In the first half of 2021, Russian poultry production declined by 2.44% compared to the same period last year, primarily due to avian influenza outbreaks in the country in the beginning of the year.
This is according to estimates by Sergey Lakhtyuknov, general director of the Russian National Union of Poultry Producers.
In early 2021, Russian poultry production dropped by 6.2%, which is the strongest decline over the past decade. According to Lakhtyuknov, the production slump was caused by numerous factors, including the avian influenza epidemic and an unprecedented hike in production costs. On a positive note, Lakhtyuknov sees a slight recovery: “We are in an upward trend now looking at the end of the year and we anticipate a rise in domestic production.”
In the first half of 2021, Russia exported 132,000 tonnes of poultry – 6.6% down compared to the same period in 2020, the Russian government estimated. In monetary terms, export dropped by 7.2% to US$ 202 million. The main factor driving exports down is a decrease in poultry exports to China, which dropped by 22% to US$ 101 million in the first half of 2021, the government said in a statement.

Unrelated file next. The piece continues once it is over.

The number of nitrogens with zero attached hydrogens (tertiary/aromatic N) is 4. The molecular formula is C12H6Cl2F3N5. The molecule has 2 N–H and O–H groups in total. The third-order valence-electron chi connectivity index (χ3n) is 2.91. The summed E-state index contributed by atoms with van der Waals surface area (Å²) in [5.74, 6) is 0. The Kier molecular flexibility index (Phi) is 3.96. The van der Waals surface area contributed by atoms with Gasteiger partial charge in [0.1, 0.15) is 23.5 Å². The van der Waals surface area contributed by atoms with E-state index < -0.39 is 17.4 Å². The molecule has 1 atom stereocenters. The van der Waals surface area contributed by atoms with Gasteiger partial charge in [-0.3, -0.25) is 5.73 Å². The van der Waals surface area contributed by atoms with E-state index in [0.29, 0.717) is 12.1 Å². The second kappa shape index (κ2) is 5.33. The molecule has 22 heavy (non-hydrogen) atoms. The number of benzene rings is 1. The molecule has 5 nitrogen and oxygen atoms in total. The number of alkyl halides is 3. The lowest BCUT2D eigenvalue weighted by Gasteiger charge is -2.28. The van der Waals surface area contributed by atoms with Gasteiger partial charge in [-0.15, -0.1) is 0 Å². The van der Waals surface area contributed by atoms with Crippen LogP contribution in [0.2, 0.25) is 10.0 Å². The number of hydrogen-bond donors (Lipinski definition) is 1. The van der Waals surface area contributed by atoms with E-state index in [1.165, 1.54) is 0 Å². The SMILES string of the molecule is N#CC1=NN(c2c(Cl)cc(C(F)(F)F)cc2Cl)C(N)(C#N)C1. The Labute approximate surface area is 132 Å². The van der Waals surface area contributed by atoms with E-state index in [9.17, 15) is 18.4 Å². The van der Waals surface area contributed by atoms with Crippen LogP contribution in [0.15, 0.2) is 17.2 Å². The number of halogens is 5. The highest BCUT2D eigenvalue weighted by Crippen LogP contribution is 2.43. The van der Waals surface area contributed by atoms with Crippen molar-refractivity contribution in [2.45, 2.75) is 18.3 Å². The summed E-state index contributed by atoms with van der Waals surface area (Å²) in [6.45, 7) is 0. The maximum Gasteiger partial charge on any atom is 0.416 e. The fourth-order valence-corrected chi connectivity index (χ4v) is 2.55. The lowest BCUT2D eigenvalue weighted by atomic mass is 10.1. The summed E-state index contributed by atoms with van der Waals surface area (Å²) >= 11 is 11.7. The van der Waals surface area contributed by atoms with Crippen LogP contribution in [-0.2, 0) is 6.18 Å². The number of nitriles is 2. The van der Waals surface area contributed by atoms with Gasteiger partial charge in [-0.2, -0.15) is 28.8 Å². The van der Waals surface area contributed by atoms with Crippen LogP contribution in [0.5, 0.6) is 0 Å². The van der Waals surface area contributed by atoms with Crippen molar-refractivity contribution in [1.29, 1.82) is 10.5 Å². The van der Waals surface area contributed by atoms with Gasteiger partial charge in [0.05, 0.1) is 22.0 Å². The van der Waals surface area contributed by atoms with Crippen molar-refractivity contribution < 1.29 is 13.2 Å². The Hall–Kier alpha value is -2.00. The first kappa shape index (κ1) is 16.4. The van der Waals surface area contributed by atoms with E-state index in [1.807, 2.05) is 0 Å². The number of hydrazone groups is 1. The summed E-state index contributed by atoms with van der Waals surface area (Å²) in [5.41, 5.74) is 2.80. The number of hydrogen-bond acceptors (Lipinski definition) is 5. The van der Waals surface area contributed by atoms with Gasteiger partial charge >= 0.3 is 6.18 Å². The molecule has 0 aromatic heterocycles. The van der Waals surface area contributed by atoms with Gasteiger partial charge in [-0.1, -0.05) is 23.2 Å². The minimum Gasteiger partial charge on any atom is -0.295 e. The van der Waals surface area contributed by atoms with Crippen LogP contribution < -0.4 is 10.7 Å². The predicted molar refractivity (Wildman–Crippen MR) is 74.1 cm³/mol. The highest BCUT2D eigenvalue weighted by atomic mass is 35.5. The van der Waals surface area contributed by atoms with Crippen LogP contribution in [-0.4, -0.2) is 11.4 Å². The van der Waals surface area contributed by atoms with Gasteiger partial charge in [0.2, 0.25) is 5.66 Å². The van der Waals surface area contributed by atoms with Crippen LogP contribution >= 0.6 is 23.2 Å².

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As explained by Sergey Yushin, chairman of the Russian National Meat Association, the first 6 months of 2021 were marked by a strong decline in prices for pork in China, which also drove local poultry prices down. Yushin said that this factor had cut the production range exported from Russia to China, hence the drop in exports. On the other hand, in Brazil, the main Russian competitor in the Far East, prices increased by 40%, which made Russian products more competitive, Yushin said, adding that this makes export a promising direction for Russian companies.
“In 2021, the prices are projected to rise by 20-22% above last year’s level.”
Rising production costs keep pushing poultry prices up in Russia, a research conducted by the Russian Plekhanov’s economic university showed. In 2021, the prices are projected to rise by 20-22% above last year’s level, even though the price hike will differ between the Russian regions, the scientists said. The rise in prices for poultry is a global trend, which is linked to growing demand in southeast Asia. On the other hand, Russian poultry farmers have to change price tags on their products due to a continuous increase in production costs, the scientists claimed. In addition to grain and feed, the costs of electricity, fuel, and logistics have been rising, the scientists added.